Make us your home page
Instagram

Get the quickest, smartest news, analysis and photos from the Bucs game emailed to you shortly after the final whistle.

(View our Privacy Policy)

ALDS Game 3: Rays' legacy at stake tonight vs. Red Sox

Tampa Bay Rays manager Joe Maddon addresses the media during a press conference Sunday after batting practice at Tropicana Field in St. Petersburg.

DIRK SHADD | Times

Tampa Bay Rays manager Joe Maddon addresses the media during a press conference Sunday after batting practice at Tropicana Field in St. Petersburg.

ST. PETERSBURG — It's funny how baseball works.

Just a few days ago, we all were applauding those pesky Tampa Bay Rays for showing up anywhere at any time to play anybody in a do-or-die game.

Toronto? No problem. Texas? Sure thing. Cleveland? What time do you want to start?

The Rays brought their bats and gloves and kicked in the playoff door for the fourth time in six years.

But after a couple of days in Boston, the Rays now find themselves in a game that has more than the season on the line.

Not only are the Rays playing this evening to keep their season alive, they are playing for their legacy. History is at stake. How we judge this franchise, how we look at it years from now, very well could be riding on these playoffs, starting with tonight's Game 3.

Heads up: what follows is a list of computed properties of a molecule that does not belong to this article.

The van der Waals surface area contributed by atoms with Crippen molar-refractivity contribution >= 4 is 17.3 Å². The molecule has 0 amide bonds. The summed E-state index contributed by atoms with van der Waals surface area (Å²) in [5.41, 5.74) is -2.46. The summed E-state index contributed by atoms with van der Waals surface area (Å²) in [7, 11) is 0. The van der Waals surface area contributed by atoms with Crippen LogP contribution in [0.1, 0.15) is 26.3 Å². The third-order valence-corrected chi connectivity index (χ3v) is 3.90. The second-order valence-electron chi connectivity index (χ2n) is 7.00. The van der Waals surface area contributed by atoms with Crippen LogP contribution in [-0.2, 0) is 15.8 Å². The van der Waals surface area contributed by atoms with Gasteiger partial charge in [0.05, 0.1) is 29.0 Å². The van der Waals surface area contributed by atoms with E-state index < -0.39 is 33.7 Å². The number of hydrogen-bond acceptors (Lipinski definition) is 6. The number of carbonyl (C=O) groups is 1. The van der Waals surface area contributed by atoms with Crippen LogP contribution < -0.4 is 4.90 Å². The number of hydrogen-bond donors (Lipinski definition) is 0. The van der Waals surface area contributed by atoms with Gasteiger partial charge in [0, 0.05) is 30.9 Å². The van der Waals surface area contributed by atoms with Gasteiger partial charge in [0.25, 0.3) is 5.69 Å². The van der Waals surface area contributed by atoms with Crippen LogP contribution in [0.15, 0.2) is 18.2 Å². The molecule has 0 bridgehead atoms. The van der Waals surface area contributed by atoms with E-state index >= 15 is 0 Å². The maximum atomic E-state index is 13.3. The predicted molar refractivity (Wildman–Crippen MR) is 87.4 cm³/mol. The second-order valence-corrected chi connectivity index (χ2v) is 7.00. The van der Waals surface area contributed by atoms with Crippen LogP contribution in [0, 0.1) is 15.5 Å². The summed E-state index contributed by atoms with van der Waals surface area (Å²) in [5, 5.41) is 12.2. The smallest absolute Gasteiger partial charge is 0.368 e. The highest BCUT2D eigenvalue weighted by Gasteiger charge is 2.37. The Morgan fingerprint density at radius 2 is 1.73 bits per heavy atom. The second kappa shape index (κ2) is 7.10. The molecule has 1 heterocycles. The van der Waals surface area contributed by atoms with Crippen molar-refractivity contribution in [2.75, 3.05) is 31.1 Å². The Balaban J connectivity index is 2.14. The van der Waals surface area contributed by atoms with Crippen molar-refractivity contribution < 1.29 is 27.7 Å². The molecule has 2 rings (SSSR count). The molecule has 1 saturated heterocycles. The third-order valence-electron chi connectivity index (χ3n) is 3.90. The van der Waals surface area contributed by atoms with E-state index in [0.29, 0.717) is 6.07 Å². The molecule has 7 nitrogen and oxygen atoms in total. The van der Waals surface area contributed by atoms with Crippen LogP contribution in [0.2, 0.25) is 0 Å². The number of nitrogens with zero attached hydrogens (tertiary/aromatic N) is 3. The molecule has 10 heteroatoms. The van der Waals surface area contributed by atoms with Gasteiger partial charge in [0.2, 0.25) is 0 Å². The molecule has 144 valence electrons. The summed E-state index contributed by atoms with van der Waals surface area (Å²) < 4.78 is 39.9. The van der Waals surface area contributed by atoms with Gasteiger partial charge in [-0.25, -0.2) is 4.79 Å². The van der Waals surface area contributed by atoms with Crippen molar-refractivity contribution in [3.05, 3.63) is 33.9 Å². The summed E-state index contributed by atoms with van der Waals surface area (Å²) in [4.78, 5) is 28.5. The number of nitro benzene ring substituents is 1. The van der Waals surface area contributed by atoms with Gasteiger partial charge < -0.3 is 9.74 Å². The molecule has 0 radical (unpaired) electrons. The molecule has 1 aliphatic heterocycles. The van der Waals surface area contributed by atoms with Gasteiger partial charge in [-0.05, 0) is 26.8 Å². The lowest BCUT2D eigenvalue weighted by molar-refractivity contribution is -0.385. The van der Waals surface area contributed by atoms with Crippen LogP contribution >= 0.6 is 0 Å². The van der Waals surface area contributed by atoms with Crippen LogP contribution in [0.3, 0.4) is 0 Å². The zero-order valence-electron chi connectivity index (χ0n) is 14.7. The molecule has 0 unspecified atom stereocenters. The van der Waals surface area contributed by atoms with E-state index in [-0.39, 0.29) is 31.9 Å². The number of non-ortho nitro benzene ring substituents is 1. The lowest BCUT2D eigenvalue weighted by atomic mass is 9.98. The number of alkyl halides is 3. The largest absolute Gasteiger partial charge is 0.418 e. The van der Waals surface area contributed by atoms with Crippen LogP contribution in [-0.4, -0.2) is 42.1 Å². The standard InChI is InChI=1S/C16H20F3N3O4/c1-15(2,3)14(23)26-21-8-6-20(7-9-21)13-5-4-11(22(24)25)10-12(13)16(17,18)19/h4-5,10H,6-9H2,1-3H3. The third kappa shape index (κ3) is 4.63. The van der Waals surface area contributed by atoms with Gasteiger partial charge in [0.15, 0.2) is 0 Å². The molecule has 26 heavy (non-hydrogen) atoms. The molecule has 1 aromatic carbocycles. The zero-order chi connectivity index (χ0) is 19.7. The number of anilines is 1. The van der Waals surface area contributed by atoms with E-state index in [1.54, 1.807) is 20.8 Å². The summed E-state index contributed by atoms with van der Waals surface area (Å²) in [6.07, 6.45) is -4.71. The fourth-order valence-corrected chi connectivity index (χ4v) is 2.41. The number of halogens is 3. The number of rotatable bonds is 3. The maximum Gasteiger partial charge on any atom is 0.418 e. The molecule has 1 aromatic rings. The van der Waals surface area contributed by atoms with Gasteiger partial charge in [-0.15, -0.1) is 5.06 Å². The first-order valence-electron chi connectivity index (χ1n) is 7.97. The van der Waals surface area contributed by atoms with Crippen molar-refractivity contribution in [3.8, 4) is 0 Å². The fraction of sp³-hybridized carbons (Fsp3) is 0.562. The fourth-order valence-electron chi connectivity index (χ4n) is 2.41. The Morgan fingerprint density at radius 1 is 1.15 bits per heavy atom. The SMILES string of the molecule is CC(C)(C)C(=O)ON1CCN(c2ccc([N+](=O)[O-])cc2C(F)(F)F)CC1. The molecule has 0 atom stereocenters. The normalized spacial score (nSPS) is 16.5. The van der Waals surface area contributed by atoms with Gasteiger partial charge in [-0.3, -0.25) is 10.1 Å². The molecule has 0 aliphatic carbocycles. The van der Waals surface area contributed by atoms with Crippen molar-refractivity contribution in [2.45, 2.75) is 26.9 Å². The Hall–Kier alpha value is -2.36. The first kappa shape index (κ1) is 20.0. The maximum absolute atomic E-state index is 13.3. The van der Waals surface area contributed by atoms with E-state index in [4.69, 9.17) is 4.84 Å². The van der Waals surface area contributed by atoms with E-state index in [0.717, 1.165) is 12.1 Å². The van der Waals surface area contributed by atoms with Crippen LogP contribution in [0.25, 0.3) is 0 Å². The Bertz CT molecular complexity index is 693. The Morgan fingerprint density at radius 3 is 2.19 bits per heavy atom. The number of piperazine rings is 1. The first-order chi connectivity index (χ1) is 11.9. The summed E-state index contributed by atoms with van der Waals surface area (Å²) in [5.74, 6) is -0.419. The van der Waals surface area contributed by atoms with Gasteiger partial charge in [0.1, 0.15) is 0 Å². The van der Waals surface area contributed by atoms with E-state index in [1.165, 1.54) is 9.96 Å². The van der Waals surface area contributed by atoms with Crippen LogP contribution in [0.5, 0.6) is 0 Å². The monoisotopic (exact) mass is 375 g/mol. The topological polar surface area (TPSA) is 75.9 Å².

See, it's one thing to go down valiantly, courageously, to go down kicking and screaming and hitting and running. It's another to go down the way the Rays are going down in this series.

The lasting memories cannot be Wil Myers running away from a fly ball like it was a swarm of killer bees. Or ace David Price doing a better job bellyaching on Twitter than pitching on a pitcher's mound. Or the Rays playing the bug to Boston's windshield.

And if the Rays do lose tonight, or even in Games 4 or 5, how will we look back at this Rays team?

"It's a dramatic success," owner Stu Sternberg said last week. "Even if we had lost (last) Sunday (in Toronto and had missed the postseason), it would have been a dramatic success as well."

You can see why Sternberg would say that.

Considering their small-market payroll, it's remarkable the Rays won 92 games, especially when the starting rotation, the backbone of this team, had one injury after another.

And considering how lousy this franchise was forever, it's stunning it has won at least 90 in five of the past six seasons. Sometimes we do forget, then probably take for granted, how far this organization has come.

When you look at how to build a franchise and how to do things the right way, the Rays are the model. It's hard to find a general manager who has done a better job than Andrew Friedman, and there is no better manager than Joe Maddon.

But, at some point, winning 90 just isn't enough. Just getting to the playoffs cannot be the finish line. At some point, you have to do something in the playoffs, like win the whole shebang.

No one could have predicted when the Rays went to the 2008 World Series that it was the beginning of a phenomenal six-year run. But, if I had told you that the Rays would go on such a run but not win another playoff series (well, except for that one-game wild card against the Indians on Wednesday), would you have been okay with that?

Of course not. And the Rays shouldn't be okay with it, either.

Making the postseason is swell. It means you have given your fans more good nights than bad during the course of the regular season. The Rays have been contenders each of the past six years, something very few teams can say. There are plenty of franchises, including the Yankees and Dodgers — teams rich in history and bank accounts — who would love to have Tampa Bay's recent success.